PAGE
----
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LBJ Express to Install Sign Structures this Weekend for Phase 2 TEXpress Summer Opening

Dallas – April 24, 2014 – This weekend, contractors will continue installation of large overhead sign structures for this summer’s Phase 2 opening of the new tolled TEXpress lanes. The installation will require a full closure of westbound I-635 between Webb Chapel Road and Josey Lane for a few hours.

Work will begin Saturday, April 26 at 10 p.m.At this time, westbound traffic will be directed to take the westbound exit to Webb Chapel and detoured through the westbound bypass. Traffic will be able to re-enter the westbound main lanes via the entrance ramp from Josey. The westbound entrance ramp from Marsh Lane and the westbound frontage roads between Marsh to Webb Chapel, and Josey to Denton, will also be closed.

Work should be completed by Sunday, April 27 at 2 a.m.

LBJ construction crews remain active projectwide, particularly along the west segment of the project where the new Phase 2 TEXpress lanes are set to open this summer. Phase 2 lanes will include the toll lanes along I-35E, stretching just south of Valley View to south of Northwest Highway. The lanes will connect with I-635 just west of Josey Lane.  (See LBJ Phase 2 Map to see our exhibit)

Message boards and signs will be placed along the roadway to advise motorists of the closures and detours. Drivers should anticipate delays and may want to seek alternate routes. Closures are subject to weather and scheduling conditions and will be postponed if necessary.

Ferrovial Agroman Takes Home Top Honors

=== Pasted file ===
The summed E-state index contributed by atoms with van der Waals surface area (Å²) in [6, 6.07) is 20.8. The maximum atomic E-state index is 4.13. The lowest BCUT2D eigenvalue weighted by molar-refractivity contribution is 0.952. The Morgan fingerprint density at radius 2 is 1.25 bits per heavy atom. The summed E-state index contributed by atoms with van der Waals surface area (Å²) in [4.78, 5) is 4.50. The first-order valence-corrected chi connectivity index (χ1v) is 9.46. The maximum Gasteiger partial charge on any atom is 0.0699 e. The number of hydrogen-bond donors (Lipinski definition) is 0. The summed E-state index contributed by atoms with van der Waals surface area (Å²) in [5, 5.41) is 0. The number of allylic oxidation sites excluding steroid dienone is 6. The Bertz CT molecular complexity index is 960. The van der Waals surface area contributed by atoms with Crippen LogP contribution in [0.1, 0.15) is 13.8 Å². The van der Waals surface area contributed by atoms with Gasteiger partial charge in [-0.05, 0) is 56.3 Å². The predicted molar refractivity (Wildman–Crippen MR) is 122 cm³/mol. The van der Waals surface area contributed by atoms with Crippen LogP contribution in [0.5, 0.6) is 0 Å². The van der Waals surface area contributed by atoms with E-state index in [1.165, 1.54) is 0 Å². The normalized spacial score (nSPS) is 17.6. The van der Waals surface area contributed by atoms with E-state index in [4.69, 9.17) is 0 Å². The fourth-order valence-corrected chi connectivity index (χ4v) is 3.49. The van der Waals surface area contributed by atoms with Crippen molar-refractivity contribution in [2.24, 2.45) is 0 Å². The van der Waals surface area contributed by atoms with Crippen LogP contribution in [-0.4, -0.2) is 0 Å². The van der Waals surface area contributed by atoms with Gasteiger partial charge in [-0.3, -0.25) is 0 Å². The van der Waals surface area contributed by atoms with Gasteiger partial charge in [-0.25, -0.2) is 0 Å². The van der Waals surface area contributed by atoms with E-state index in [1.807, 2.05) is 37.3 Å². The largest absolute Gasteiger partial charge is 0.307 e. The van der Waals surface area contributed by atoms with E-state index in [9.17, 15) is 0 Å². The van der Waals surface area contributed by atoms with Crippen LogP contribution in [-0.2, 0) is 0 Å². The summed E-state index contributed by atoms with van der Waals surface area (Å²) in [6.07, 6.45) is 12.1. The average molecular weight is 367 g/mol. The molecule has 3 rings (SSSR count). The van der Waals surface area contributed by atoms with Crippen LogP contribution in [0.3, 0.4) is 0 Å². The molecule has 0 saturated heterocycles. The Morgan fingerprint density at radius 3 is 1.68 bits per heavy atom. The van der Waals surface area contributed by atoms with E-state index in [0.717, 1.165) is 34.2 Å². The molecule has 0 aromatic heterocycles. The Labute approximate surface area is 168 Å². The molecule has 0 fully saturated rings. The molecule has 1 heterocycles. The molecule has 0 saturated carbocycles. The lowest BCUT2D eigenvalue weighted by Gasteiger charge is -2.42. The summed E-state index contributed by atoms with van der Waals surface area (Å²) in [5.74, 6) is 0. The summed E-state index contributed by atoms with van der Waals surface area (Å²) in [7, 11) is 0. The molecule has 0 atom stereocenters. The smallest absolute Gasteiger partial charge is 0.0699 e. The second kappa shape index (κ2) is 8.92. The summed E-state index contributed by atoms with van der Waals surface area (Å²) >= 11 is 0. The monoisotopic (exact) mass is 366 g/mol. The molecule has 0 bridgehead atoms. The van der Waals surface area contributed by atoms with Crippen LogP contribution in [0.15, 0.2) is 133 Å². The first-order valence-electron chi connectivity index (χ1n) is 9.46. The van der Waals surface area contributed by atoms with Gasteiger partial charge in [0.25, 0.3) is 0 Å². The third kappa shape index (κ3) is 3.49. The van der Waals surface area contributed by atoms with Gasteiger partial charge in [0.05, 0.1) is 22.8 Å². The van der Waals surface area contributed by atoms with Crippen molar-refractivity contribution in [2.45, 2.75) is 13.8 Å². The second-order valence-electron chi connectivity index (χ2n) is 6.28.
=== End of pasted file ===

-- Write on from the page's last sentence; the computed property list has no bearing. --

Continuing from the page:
Ferrovial Agroman U.S. Corp. (FAUS) recently received the Regional Hispanic Contractors Association’s Pillar Award as the 2013 General Contractor of the Year. Company executives were on hand to accept the award at a breakfast event at the Omni Dallas Hotel on April 11.

 The award recognized FAUS’ outstanding performance on the LBJ Express and North Tarrant Express (NTE) highway projects, particularly in the areas of safety, innovation, sustainable building practices and project management. A large emphasis was also placed on the economic impact of the projects and the company’s staff development programs, corporate social responsibility initiatives, and active support of minority-owned businesses.

 “We are honored to receive this prestigious award,” said Heather DeLapp, Regional Public Relations Manager. “Our company remains committed to delivering innovative roadway projects that will dramatically improve safety and reliability, while contributing to the overall economic vitality and quality of life for the North Texas region.”

 Regional-Hispanic-Contractors-Assoc-Award

FAUS is quickly becoming one of the most recognized highway construction contractors in the United States. The company was recently recognized by Engineering News Record (ENR) as the 10th largest transportation contractor, having not even placed on the list the prior year.

 FAUS’ two North Texas projects represent nearly $5 billion in new infrastructure assets for the region, spanning 26 miles across nine municipalities and two counties. Collectively, a total of 300 companies have worked on the LBJ Express and NTE projects, averaging over $3 million in construction a day.

 Engaging minority- and women-owned businesses throughout the design and construction processes of the projects has been a priority on both projects. A total of 349 Disadvantaged Business Enterprise (DBE) firms registered for the projects since 2010, representing more than 30 percent of the vendor/subcontractor registrants. Currently, there are approximately 100 DBEs engaged on the projects. These firms provide services in every facet of the project from engineering, utility relocation, drainage, structures and concrete fabrication to aerial photography, painting, miscellaneous concrete work and jobsite maintenance. Both highway projects also maintain a special registration for DBE firms on the projects’ respective websites.

 Finally, as public-private partnership (P3) projects, the LBJ Express and NTE serve as models for providing greater value with lower public subsidies and better long-term maintainability. The projects have helped drive public policy discussions at the state and national levels about the value of P3s in leveraging limited public resources for maximum public benefit at minimum risk, opening the door for broader acceptance of P3s and enabling more major infrastructure projects to advance.

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